Bail Out (orig. W.B., Blue and the Bean), 1989, color, “video,” Max Kleven (dir. & writer), David Hasselhoff (star and producer), Linda Blair, Tony Brubaker, Thomas Rosales Jr., John Vernon, Gregory Scott Cummins, Wayne Montario. 1:27.
We start with a thoroughly misanthropic bail bondsman, who drives his classic car to his mistress’s (I guess), has a quickie, then drives to work in a serious beater. Shortly we’re introduced to the three guys he relies on—for as little money as possible—to make sure bailed folks show up. One’s David Hasselhoff (W.B., which stands for Whitebread) back story unknown; one’s a former pro football player; one’s Hispanic with no apparent means of support. After seeing how clever they are individually, we see them in action together.
The person in question is a beautiful young heiress arrested because she was driving with her boyfriend in a car with 40 pounds of cocaine in the trunk. She says he was just some guy she met at a bar. She’s also supposedly disinherited. Anyway, the plot starts there, goes through several kidnappings, a number of drug lords, a demand for $5 million, the street price of the seized drugs, to her father (whose companies were pretty clearly being used to transport and store the cocaine), lots of shootings, and…well, it’s silly to try to keep up with the action. Let’s just say they—very definitely “they” (the trio and the young woman) conspire to get a better payday than the bail bondsman had in mind.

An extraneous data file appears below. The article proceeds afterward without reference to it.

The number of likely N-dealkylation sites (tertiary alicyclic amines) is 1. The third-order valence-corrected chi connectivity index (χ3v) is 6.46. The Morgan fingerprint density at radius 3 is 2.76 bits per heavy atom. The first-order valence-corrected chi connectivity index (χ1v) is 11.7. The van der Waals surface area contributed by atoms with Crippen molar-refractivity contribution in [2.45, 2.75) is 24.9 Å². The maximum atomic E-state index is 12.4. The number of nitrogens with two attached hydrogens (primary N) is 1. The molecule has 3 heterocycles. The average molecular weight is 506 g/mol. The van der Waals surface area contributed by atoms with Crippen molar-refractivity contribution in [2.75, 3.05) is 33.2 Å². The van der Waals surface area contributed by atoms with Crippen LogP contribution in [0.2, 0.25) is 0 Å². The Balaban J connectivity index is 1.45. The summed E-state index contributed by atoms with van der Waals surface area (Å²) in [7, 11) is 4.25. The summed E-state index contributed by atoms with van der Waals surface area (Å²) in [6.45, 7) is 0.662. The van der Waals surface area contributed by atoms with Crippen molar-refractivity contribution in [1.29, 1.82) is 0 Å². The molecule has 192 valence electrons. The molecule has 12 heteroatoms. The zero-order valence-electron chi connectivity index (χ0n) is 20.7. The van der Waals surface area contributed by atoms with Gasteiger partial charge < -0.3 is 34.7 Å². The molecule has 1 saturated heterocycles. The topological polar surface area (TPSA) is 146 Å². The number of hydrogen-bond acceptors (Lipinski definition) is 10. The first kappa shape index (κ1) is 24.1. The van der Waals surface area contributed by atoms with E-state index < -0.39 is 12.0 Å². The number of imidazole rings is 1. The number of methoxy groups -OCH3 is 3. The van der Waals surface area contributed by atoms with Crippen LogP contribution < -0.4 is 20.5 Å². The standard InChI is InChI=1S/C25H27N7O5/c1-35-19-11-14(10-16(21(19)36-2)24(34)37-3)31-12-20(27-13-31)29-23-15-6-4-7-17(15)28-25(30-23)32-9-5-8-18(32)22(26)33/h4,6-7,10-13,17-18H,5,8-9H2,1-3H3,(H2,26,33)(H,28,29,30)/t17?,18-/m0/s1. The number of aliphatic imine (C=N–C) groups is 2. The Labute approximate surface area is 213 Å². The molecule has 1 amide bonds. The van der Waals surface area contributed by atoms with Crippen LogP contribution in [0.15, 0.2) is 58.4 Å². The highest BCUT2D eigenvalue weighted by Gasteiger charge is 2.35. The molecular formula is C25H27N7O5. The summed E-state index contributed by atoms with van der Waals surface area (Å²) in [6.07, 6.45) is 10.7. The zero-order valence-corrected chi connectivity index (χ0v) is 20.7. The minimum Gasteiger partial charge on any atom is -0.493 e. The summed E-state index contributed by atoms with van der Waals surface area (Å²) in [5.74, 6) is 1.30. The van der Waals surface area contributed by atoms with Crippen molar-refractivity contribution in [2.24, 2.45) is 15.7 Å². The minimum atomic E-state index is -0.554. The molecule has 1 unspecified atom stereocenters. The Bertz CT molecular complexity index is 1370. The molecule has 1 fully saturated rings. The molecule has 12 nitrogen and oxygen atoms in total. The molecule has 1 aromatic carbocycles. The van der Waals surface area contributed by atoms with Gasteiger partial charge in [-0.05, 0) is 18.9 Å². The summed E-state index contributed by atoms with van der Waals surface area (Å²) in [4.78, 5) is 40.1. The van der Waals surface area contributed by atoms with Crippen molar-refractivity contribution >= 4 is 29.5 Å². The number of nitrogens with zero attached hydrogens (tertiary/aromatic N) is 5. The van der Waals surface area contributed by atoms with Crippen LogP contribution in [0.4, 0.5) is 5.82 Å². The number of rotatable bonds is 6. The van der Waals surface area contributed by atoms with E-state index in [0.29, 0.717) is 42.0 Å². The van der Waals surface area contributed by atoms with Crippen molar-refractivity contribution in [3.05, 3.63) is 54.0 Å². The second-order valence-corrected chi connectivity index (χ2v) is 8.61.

As a cable TV movie (my assumption: too cheaply done for a real movie, too much nudity—including the manager of a hot-sheet motel who greets renters in the altogether—for network TV: turns out I was wrong, it was a “direct to VHS” job), it’s—well, it’s Hasselhoff. It’s amusing (if you discount all the shootings, but they all seem to be bad guys, although in this case it’s hard to tell who the good guys would be). It is a long way from classic cinema. Oh, and it includes the assumption by various Hispanics that nobody in LA can understand Spanish. The quartet (the daughter and the three operatives) make an amusing group. What more can I say? Charitably, taking it as a so-bad-it’s-good action comedy, $1.25.
The Night They Took Miss Beautiful, 1977, color, TV movie. Robert Michael Lewis (dir.), Gary Collins, Chuck Connors, Henry Gibson, Victoria Principal, Gregory Sierra, Phil Silvers, Sheree North, Stella Stevens. 1:40 [1:37]
See, this is what happens when you take a three-month break from watching old movies. As I was thinking about doing this writeup, I thought “I could be really silly and suggest that this mediocre TV-movie was in the Mystery Collection, not some collection selling the presence of Name actors.” Ah, but here it is: in the Mystery Collection. (It was pretty clear it was a TV movie before going to IMDB.)
The biggest mystery is why the collection of mostly-TV stars you can see in the summary took part in this exercise in poor low-budget “drama.” I guess money is the answer.
The plot, such as it is. We start in the Miss Beautiful beauty pageant, where emcee Phil Silvers tells bad jokes, introduces the five semifinalists who will be flown via seaplane to the site of the final contest (huh?), and does the worst job of singing a bad beauty pageant closing song I’ve ever endured. Then we get the incredibly old prop-job seaplane, with two “cleaners” being left at the plane by ground personnel who take them at their word that they’ll walk back to the Miami tower. Then the contestants and emcee and a couple of other people—including one pilot who’s “dead-heading it” on a charter flight to pick up his next flight—are in the plane, it takes off, and the cleaners hijack it.